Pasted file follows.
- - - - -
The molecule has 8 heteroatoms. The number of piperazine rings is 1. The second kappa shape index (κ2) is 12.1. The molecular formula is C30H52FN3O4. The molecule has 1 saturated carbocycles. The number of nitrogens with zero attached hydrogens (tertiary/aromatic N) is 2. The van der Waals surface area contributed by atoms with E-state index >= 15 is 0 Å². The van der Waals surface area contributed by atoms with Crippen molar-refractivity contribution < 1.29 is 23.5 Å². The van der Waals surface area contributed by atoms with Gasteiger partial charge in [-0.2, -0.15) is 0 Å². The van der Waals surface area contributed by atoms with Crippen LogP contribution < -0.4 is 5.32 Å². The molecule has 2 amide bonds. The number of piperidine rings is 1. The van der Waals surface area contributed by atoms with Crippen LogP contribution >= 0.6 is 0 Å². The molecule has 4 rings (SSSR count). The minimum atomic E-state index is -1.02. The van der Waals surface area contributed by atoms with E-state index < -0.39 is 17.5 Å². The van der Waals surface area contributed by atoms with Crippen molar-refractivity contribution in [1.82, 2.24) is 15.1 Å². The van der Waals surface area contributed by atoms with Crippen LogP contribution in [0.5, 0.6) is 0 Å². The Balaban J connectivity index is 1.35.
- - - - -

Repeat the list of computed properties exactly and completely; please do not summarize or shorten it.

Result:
The molecule has 8 heteroatoms. The number of piperazine rings is 1. The second kappa shape index (κ2) is 12.1. The molecular formula is C30H52FN3O4. The molecule has 1 saturated carbocycles. The number of nitrogens with zero attached hydrogens (tertiary/aromatic N) is 2. The van der Waals surface area contributed by atoms with E-state index >= 15 is 0 Å². The van der Waals surface area contributed by atoms with Crippen molar-refractivity contribution < 1.29 is 23.5 Å². The van der Waals surface area contributed by atoms with Gasteiger partial charge in [-0.2, -0.15) is 0 Å². The van der Waals surface area contributed by atoms with Crippen LogP contribution < -0.4 is 5.32 Å². The molecule has 2 amide bonds. The number of piperidine rings is 1. The van der Waals surface area contributed by atoms with Crippen LogP contribution >= 0.6 is 0 Å². The molecule has 4 rings (SSSR count). The minimum atomic E-state index is -1.02. The van der Waals surface area contributed by atoms with E-state index < -0.39 is 17.5 Å². The van der Waals surface area contributed by atoms with Crippen molar-refractivity contribution in [1.82, 2.24) is 15.1 Å². The van der Waals surface area contributed by atoms with Crippen LogP contribution in [0.5, 0.6) is 0 Å². The Balaban J connectivity index is 1.35.